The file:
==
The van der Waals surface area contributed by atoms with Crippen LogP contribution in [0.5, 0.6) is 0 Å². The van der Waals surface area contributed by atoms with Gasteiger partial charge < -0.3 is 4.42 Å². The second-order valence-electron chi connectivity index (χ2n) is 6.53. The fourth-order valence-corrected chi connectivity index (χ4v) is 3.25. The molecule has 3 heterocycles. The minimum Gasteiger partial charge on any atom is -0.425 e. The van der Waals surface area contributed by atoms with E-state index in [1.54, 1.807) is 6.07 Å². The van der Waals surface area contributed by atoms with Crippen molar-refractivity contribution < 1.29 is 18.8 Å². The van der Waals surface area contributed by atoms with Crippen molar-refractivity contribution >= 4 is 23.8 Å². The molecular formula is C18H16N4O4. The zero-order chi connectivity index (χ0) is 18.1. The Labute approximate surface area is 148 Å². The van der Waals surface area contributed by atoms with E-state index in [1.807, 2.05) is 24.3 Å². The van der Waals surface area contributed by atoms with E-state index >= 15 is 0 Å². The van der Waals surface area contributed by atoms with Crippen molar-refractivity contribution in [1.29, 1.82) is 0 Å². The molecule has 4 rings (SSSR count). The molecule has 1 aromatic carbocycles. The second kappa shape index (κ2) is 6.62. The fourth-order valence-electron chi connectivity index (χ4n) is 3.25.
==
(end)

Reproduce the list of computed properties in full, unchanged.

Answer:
The van der Waals surface area contributed by atoms with Crippen LogP contribution in [0.5, 0.6) is 0 Å². The van der Waals surface area contributed by atoms with Gasteiger partial charge < -0.3 is 4.42 Å². The second-order valence-electron chi connectivity index (χ2n) is 6.53. The fourth-order valence-corrected chi connectivity index (χ4v) is 3.25. The molecule has 3 heterocycles. The minimum Gasteiger partial charge on any atom is -0.425 e. The van der Waals surface area contributed by atoms with E-state index in [1.54, 1.807) is 6.07 Å². The van der Waals surface area contributed by atoms with Crippen molar-refractivity contribution < 1.29 is 18.8 Å². The van der Waals surface area contributed by atoms with Crippen molar-refractivity contribution >= 4 is 23.8 Å². The molecular formula is C18H16N4O4. The zero-order chi connectivity index (χ0) is 18.1. The Labute approximate surface area is 148 Å². The van der Waals surface area contributed by atoms with E-state index in [1.807, 2.05) is 24.3 Å². The van der Waals surface area contributed by atoms with E-state index >= 15 is 0 Å². The van der Waals surface area contributed by atoms with Crippen molar-refractivity contribution in [1.29, 1.82) is 0 Å². The molecule has 4 rings (SSSR count). The molecule has 1 aromatic carbocycles. The second kappa shape index (κ2) is 6.62. The fourth-order valence-electron chi connectivity index (χ4n) is 3.25.